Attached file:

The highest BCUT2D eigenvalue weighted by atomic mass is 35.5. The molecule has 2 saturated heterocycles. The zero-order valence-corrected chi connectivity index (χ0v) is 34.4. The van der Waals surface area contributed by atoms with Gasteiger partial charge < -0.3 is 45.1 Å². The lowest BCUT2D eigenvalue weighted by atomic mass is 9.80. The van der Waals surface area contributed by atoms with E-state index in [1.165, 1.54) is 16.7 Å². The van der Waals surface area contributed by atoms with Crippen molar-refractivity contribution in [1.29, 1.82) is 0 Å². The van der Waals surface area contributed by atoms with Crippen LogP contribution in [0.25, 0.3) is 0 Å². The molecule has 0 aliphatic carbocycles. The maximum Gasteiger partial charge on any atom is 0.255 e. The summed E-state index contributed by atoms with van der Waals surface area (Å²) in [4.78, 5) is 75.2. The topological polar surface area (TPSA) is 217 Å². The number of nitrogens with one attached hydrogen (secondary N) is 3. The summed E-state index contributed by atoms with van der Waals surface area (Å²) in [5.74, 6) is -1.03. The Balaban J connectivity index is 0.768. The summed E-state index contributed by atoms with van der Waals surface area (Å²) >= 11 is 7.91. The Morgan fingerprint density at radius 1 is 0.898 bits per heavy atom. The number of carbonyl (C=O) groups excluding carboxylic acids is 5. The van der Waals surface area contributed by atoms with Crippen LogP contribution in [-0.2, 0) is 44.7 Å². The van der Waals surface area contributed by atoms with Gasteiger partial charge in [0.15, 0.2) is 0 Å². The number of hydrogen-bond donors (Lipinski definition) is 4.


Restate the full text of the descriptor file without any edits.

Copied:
The highest BCUT2D eigenvalue weighted by atomic mass is 35.5. The molecule has 2 saturated heterocycles. The zero-order valence-corrected chi connectivity index (χ0v) is 34.4. The van der Waals surface area contributed by atoms with Gasteiger partial charge < -0.3 is 45.1 Å². The lowest BCUT2D eigenvalue weighted by atomic mass is 9.80. The van der Waals surface area contributed by atoms with E-state index in [1.165, 1.54) is 16.7 Å². The van der Waals surface area contributed by atoms with Crippen molar-refractivity contribution in [1.29, 1.82) is 0 Å². The van der Waals surface area contributed by atoms with Crippen LogP contribution in [0.25, 0.3) is 0 Å². The molecule has 0 aliphatic carbocycles. The maximum Gasteiger partial charge on any atom is 0.255 e. The summed E-state index contributed by atoms with van der Waals surface area (Å²) in [4.78, 5) is 75.2. The topological polar surface area (TPSA) is 217 Å². The number of nitrogens with one attached hydrogen (secondary N) is 3. The summed E-state index contributed by atoms with van der Waals surface area (Å²) in [5.74, 6) is -1.03. The Balaban J connectivity index is 0.768. The summed E-state index contributed by atoms with van der Waals surface area (Å²) >= 11 is 7.91. The Morgan fingerprint density at radius 1 is 0.898 bits per heavy atom. The number of carbonyl (C=O) groups excluding carboxylic acids is 5. The van der Waals surface area contributed by atoms with Crippen LogP contribution in [-0.2, 0) is 44.7 Å². The van der Waals surface area contributed by atoms with Gasteiger partial charge in [0.15, 0.2) is 0 Å². The number of hydrogen-bond donors (Lipinski definition) is 4.